Create a culture of accountability: When athletes start holding each other accountable for the level of tenacity, competitiveness and focus in training, the magic happens. The coach is the ultimate adjudicator, but when teammates take the primary role, the pressure to get on the bus seems to solve most problems. As the New Zealand All Blacks say, the scariest meeting is not the one with the coaching staff. The scariest meeting is having to face their teammates and explain why they let them down.
No whining: Complaining to anyone who cannot solve your problem is whining. Who cares if the teams are unfair, or you are not in your favored position? If you do not like your playing time or role, what are you doing to change it? If your teammate is whining, get yourself out of that conversation or tell him that this is a no whining zone. Whining has never led to a player being better prepared to score the big goal or make a key play.
Get 1% Better Every Day: Create an environment where every day an athlete starts anew with an opportunity to get just 1% better than yesterday, the aggregation of marginal gains. Every little improvement matters as they seek to compete to be their very best. 100 days of 1% gains equal an athlete who has now improved 100%. This takes patience, self-reflection, and fortitude. Excellence is a habit.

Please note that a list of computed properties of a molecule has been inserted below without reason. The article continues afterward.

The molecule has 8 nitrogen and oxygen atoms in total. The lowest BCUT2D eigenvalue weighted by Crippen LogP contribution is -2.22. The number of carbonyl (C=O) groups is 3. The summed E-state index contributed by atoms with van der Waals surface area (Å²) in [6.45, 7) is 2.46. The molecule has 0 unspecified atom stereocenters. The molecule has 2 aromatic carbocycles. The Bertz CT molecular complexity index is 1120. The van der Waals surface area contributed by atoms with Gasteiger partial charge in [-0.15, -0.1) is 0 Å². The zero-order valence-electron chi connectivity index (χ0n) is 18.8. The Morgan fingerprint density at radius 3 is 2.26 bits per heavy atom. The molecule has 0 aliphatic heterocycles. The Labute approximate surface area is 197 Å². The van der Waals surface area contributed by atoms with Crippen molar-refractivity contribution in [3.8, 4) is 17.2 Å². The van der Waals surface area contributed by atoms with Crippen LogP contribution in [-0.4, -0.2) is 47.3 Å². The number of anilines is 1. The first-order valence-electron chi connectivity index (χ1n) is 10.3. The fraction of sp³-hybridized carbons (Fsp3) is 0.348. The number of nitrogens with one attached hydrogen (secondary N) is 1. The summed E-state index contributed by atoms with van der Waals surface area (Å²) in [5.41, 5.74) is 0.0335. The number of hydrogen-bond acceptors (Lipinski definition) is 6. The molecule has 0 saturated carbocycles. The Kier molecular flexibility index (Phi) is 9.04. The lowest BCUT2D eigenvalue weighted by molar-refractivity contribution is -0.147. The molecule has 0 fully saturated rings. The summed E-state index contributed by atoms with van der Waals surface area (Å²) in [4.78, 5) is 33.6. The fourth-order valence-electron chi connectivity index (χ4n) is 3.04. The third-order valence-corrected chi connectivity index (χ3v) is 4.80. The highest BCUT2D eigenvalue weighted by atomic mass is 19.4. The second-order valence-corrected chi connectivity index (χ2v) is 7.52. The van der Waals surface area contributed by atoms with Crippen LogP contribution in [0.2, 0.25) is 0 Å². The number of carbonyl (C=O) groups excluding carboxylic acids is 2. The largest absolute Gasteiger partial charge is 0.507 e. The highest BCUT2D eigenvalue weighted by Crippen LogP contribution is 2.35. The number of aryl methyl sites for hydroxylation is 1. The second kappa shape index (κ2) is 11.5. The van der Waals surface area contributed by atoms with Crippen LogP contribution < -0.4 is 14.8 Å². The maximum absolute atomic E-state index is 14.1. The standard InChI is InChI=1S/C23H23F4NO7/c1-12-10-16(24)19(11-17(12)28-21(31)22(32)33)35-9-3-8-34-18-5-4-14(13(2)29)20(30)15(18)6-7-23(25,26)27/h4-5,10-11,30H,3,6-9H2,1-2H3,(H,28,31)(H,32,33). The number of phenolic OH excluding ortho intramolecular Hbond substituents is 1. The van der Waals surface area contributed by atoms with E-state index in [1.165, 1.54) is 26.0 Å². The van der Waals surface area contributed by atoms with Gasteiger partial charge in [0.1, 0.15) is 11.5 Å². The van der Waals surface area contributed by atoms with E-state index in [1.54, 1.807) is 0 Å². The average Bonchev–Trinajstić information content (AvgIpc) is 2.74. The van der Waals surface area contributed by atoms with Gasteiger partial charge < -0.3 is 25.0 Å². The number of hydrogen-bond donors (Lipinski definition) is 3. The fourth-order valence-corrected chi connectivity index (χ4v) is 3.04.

Catch them being good: If you want your athletes and teammates to compete, acknowledge players for competing above and beyond the standard. Praise competitiveness. Reward the value you want to see the most.
Instill fearlessness: if we want our athletes to compete hard and be creative, they cannot fear mistakes. 100% focus and effort is required, not perfection. We need to have the courage to fail in order to have the opportunity to improve.
Find Strong Opponents and “Seek Together:” The root for the word compete is the Latin word competere which means “to seek together.” If we truly desire to be the very best we can be, we should constantly be striving together with strong opponents who make us better. We should get excited to play difficult teams and see them as partners in our own development.
Parents, I believe that one of the greatest gifts we can give our kids is perspective. Sometimes our job is not to make them feel good; it is to make them be good. When the developmental road gets rocky, take the long view. Ask them “have you done every single thing you can control to earn more playing time? Are you the hardest worker in training? Are you getting up before school and doing more fitness? Are you staying after practice to do extra work? Are you competing?”
As Basketball performance coach Alan Stein says, “are the habits you have today on par with the dreams you have for tomorrow?”
Coaches, treat your athletes as people first and be honest with them. Give your team some ownership and empower them to create their own culture of accountability. Athletes who play a role in the values, goals and mission development tend to hold themselves and each other more accountable. Make sure competitiveness is one of them. When players ask how they can get more playing time, give them a list of things to do, and if they do them, reward them. Don’t let it be a guessing game.
Lionel Messi will go down in history as perhaps the greatest soccer player ever. He has the skill, he has the speed and he has the guile. But none of that would matter if he did not compete. He is a warrior. Even when he gets kicked. Even when the referee doesn’t call the foul. Even when he gets his tooth knocked out.
He competes. Every. Single. Day.